The Hatfields and the McCoys have to take a backseat to the
Quillians and the Hassetts, the two feuding families at the center
of Linda Fairstein's latest novel. With her ensemble characters ---
Assistant DA Alexandra "Alex" Cooper and NYPD detectives Mike
Chapman and Mercer Wallace --- working with their supporting
coterie, BAD BLOOD is a riveting and truly interesting read.
When Amanda Quillian is found brutally murdered, the team quickly
comes to the conclusion that Amanda's husband, Brendan, hired a
hitman to do the dirty deed. Brendan is arrested, indicted and
defended at his trial by smart, suave Lem Howell. Before becoming a
defense attorney, he mentored Alex in the District Attorney's
office where they developed an ongoing affection and mutual
respect. But when the sparks start to fly in the courtroom, the
gloves come off and each fights mercilessly for their side --- that
is, until Brendan grabs a court officer's gun and shoots her in the
head. For a few moments the chaos becomes the cover Brendan needs
to make a clean escape.
Alex, Chapman and Mercer lead the complex investigation into
Amanda's murder, discovering who Quillian really is, where he could
be hiding and who might be helping him. Their queries take them
from Manhattan to the Bronx and then to a "big dig" deep
underground in the center of Manhattan, where an old murder
surfaces that leads to another related killing --- both of which
are the underlying events for the hatred between the
The third-generation Irish workers on site are the descendants of
their immigrant grandfathers who first descended into the black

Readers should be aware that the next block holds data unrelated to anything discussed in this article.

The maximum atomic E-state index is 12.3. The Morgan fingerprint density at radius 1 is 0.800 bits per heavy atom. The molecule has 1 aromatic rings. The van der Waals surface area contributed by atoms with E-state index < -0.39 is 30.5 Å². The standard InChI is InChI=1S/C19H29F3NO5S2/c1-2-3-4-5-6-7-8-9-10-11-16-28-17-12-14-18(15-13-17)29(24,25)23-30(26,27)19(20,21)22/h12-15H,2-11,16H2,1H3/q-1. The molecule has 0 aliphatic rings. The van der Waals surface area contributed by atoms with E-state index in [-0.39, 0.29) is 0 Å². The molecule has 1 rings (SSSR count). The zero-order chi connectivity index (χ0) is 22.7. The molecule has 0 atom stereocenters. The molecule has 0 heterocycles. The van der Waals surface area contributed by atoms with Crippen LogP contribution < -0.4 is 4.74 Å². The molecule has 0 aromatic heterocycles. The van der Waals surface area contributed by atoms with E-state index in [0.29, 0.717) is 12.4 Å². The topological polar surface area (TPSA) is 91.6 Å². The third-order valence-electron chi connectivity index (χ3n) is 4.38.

hole that would take them 60 feet down to a dark and dangerous
workplace. They burrowed their way through bedrock and mud to build
the subway systems, "gas mains, housing for electrical wiring,
sewers and shafts of every variety --- as well as the two
antiquated tunnels that have carried billions of gallons of fresh
water daily, for almost a century, from upstate to the five
boroughs…all built by a small cadre of construction workers
known as sandhogs. They have not only created this underground
kingdom but they are the only men ever to see most of it."
Fairstein came to writing after 25 years as the founder and head of
the Sex Crimes Unit, which is still a linchpin in the workings of
the NYPD. (Olivia Benson, the female lead in the long-running
television series "Law and Order," is based on the author.) And in
the same way that viewers of the show are witnesses to sex crimes,
readers are informed by Alexandra Cooper (Fairstein's alter ego)
that "most people don't treat victims of domestic abuse in the same
manner" as other victims --- even now, in the 21st century. As a
matter of fact, the subject of "intimate-partner violence" is a
running theme in all of Fairstein's books. But have no fear; she
writes only to inform, not to preach.
The architecture that holds Fairstein's stories together lies in
her plots, her gift for creating likable characters, her ability to
keep them fresh each time they appear, and her habit of shaping her
tales with heady historical "trivia," which imbues her work with
BAD BLOOD is not a perfect book. It flags in some places and
strains credulity in others, yet the reader is kept wanting more.
Fairstein does not write noir nor does she indulge in rock 'em sock
'em antics and cozies; rather, she presents a mystery, plus a team
to work together as colleagues and friends in order to solve it.
Her audience can count on being firmly and fully satisfied. BAD
BLOOD is no exception.
Reviewed by Barbara Lipkien Gershenbaum. on December 22, 2010